The psychologists decided to start their study by recording a few simple passages from Lewis Carroll’s Jabberwocky and the 23rd Psalm. They wanted to find out whether the content of backward messages had any measureable influence on a listener, consciously or otherwise. They also wanted to see if the alleged backward messages people were hearing in rock music were perhaps more about active construction on the listener’s part and less about a devious satanic plan to corrupt young people.
After each passage was recorded forward in a few languages, Vokey and Read re-recording them backward and played them for 65 test subjects. They found that the participants could discern things like the sex of the speaker with 98.9 percent accuracy when the passages were played backwards. Subjects also displayed a better-than-chance ability to detect the language of the backwards messages.
But when it came to deriving any kind of meaning from the passages, things didn’t go as well. Another series of tests asked subjects to categorize the content of the backwards messages as a nursery rhyme, Christian, satanic, or pornographic. The results were no greater than chance, and the meaning of the backwards messages didn’t appear to have been understood at any level, says Vokey.
In a final experiment, the two psychologists listened to the backwards passages themselves and came up with some real sounding phrases hidden within them. They found the following: “Saw a girl with a weasel in her mouth,” “snatched her nips,” and, to their delight, “I saw Satan.” Listen below:
“It wasn’t as easy as it sounds,” says Vokey. “We had to drink a lot of beer to create those messages.” The two psychologists also invented control messages that didn’t fit the phonological patterns of the samples. Just as Vokey predicted, when subjects were instructed to listen for the phrases, they were unable to hear the control messages but were successful in detecting the phonologically plausible ones at a rate of 84.6 percent. Mind you, this was only after the phrases had been provided to them.
As Vokey and Read noted in their now famous article about the study, “Subliminal Messages: Between the Devil and the Media,” this suggested you really could induce people to hear messages that weren’t there so long as they were plausible-sounding interpretations.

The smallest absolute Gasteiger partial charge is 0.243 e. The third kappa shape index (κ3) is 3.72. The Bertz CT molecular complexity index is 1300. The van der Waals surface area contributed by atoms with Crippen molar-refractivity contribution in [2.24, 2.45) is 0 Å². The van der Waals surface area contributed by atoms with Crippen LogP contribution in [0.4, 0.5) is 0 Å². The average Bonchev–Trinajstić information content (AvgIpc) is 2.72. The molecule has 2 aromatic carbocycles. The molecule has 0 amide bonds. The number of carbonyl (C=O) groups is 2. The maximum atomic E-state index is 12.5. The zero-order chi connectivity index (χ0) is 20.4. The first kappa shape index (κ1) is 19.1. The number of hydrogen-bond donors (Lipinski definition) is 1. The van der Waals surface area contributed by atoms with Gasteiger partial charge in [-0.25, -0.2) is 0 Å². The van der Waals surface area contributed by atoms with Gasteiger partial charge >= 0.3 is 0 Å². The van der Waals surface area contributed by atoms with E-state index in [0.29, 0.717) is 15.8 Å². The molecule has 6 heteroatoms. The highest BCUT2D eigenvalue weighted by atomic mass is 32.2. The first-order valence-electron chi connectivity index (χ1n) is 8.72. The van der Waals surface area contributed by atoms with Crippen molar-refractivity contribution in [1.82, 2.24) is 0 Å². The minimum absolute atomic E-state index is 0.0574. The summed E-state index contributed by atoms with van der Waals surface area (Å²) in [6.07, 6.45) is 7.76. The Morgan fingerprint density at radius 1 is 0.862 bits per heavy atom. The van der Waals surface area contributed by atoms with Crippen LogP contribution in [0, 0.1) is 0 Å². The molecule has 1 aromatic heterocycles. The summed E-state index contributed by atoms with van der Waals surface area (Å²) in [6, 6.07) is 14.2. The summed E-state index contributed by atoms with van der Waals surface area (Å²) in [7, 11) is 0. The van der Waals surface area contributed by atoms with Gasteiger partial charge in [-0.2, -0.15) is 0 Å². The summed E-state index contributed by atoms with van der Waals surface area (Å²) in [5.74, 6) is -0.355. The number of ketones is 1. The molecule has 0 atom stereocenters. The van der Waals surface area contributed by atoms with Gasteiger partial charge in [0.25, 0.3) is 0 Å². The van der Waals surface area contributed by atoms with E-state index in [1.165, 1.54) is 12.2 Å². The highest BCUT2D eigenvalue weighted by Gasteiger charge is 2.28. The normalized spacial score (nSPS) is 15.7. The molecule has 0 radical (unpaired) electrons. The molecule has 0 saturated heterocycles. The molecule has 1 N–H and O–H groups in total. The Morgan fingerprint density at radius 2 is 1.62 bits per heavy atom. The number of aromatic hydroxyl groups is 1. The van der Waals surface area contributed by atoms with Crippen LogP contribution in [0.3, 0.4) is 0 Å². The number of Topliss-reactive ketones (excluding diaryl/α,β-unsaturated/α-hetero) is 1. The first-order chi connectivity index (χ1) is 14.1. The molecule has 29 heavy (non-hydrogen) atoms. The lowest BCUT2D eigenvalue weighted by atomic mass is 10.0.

How was this relevant to the satanic backmasking scare? Well, for one critical reason: Believers were almost always providing the alleged backward masked phrases before having others listen to them. It’s what happened at the 1982 California Assembly hearing, and it was the MO for religious leaders like Greenwald.
In what has become a staple of modern Intro to Psych perception lectures, professors will often play these backmasked songs or similar garbled and distorted messages. When students aren’t given any guidance, almost all of them struggle to make sense of the gibberish. Once supplied with a phonetically plausible phrase, however, suddenly they can’t hear anything but that phrase.
This is what psychologists call pareidolia. For the same reason some of us see faces on Mars and Jesus in toast, we also can be led to hear things that aren’t there. Our brains are exceptional pattern recognition machines, particularly when comes to sound and vision. Often, all it takes is a little priming to get things rolling.
As many have noted, one of the many delicious ironies of the ’80s backmasking panic is that it actually helped rekindle the practice in popular music. As rock bands began to regularly get accused of hiding secret satanic messages in their records, they figured: why not start putting real messages in them? Many of these were sarcastic rebuttals to the backmasking controversy itself.
On ELO’s fifth studio album, Face the Music, you can find this tongue-in-cheek message at the start of the song “Fire on High”: “The music is reversible, but time is not. Turn back, turn back, turn back.”
Pink Floyd had some fun on The Wall‘s “Empty Spaces,” as well. When played backwards, you can hear Roger Waters say: “Congratulations. You have just discovered the secret message. Please send your answer to old pink, care of the funny farm.”
Although the moral panic started to subside by the end of the ’80s (less because of the scientific discrediting of subliminal messages and more because records and cassettes gave way to CDs), musicians continued to play around with backward masking throughout the ‘90s and early aughts. Today, perhaps because most of us stream the music we listen to, hiding backwards messages in songs seems both quaint and pointless.
Yet while Satan abandoned his plans to corrupt America’s youth through rock and roll, a devil-may-care attitude towards science is keeping the belief in subliminal messages alive and well. Earlier this fall, author and journalist Ahmet Altan and his brother were arrested in Turkey. The charge? Sending out “subliminal messages suggestive of a coup attempt” during a TV appearance. Both men will stand trial “for trying to overthrow the government or prevent it from carrying out its duties.”
Backwards music may have fallen out of fashion, but backwards thinking is alive and well